I3 – Security Automation
I3 was one of the first (if not the first) platform to ship with OpenC2 security automation commands, this removed the mundane analyst jobs of enrichment using third party services like GeoIP, Whois etc. This also sped up our response to critical incident to sub 60 second response times by actioning things like firewall blocks, AV scans and isolations automatically for the analyst, without the need for them to remember vendor commands or log into a siloed system once they had got to the root cause of an incident.
I3 – Incident Explorer
Probably the feature we are most proud of is the Incident Explorer, this view would show the analyst the incident they were currently working on and its relation to every other incident in the platform. By showing similar incidents, or incidents related to effected hosts allowed the analyst to quickly fill in gaps in the kill chain and see the “wider picture”.
I3 – SLA Tracking & Team Stats
As a SOC manager, SLA’s are the one thing I will not budge on. Service level agreements ensure my team is responding to incidents in the speed that clients are paying them to. In security these are even more important than in uptime/outage monitoring. I have seen attackers get in and out of a network in less than 60 seconds, and I have seen ransomware cripple a business in less than 15 minutes. It is vital that analysts not only begin investigating an issue in a timely manner, but they actually do something about it in a timely way as well. Once an incident is opened in I3, the SLA clock begins, and will count down until work on the incident begins. Automatic actions don’t stop the clock.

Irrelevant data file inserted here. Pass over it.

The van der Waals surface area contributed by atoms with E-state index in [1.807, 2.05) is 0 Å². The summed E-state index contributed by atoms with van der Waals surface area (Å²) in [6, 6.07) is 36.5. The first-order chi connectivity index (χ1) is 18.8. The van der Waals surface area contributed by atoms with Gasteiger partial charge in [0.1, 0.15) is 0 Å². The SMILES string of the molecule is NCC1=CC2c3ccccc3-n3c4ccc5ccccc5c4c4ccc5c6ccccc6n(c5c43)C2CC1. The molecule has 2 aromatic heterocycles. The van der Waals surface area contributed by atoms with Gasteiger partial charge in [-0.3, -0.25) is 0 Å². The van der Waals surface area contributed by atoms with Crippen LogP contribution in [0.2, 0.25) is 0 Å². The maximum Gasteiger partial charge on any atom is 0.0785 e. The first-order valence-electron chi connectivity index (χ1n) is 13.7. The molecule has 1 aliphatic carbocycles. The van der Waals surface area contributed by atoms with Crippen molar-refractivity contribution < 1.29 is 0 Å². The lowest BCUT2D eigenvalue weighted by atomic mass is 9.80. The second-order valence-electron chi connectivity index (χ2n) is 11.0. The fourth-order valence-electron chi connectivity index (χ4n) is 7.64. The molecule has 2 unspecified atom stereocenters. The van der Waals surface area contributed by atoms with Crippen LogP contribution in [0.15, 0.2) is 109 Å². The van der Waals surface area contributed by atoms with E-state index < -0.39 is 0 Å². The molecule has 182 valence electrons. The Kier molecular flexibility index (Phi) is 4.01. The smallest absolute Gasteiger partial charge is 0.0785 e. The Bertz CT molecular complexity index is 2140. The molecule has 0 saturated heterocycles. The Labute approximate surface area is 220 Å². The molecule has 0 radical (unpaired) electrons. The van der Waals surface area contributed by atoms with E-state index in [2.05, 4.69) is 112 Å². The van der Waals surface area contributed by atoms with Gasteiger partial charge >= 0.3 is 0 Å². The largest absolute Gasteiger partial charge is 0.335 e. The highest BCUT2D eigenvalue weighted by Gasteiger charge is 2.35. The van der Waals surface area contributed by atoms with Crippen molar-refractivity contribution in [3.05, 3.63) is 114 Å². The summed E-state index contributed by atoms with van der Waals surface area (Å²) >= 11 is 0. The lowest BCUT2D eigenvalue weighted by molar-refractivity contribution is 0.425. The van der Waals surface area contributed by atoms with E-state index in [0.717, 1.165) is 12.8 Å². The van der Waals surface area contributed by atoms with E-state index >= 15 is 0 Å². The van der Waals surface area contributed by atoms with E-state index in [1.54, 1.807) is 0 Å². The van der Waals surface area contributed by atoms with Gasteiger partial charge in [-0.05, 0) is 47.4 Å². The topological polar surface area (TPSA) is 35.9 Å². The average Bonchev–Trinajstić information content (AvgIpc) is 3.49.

I3 then produces real-time statistics on my team, including the amount of time they spend in the platform, any SLA breeches and their response and resolve time averages. We are completely transparent with these figures with our clients, so they can log in at any point and query how long we are taking in responding to threats in their estate.
It has been 3 months or so since we moved over to I3, and we are never looking back. By stripping away the mundane elements of the analyst role, their job is now filled with in-depth investigations into complex threats, communicating with clients, and sharpening their skillset, the stuff humans are really good at. We have a rule now that if you have to do something more than once, we should look at a way to automate it, and I stand by that as a good yard stick for how SOC’s all over the world should be operating.
So why am I sharing this with you? After months of development testing we have opened I3 out to the rest of the world. If you are sick of using Remedy or Service Now or (god-forbid) emails for managing your security incidents, you can now plug I3 into your security estate and get a tactical advantage over your adversaries.
As Zepko is a managed security company at its core, I3 comes with complete deployment and set-up assistance. This combined with the ability to fall back to our expert incident management team at any point if you can’t cope with the volume of incidents, or face a particularly tricky security issue means that we are poised to empower SOC’s all over the world.
We are now scheduling I3 demo’s for those of you willing to face the brave new world.
To join the webinar on Thursday 27th April sign up here -> I3 Webinar – The Future Of Incident Response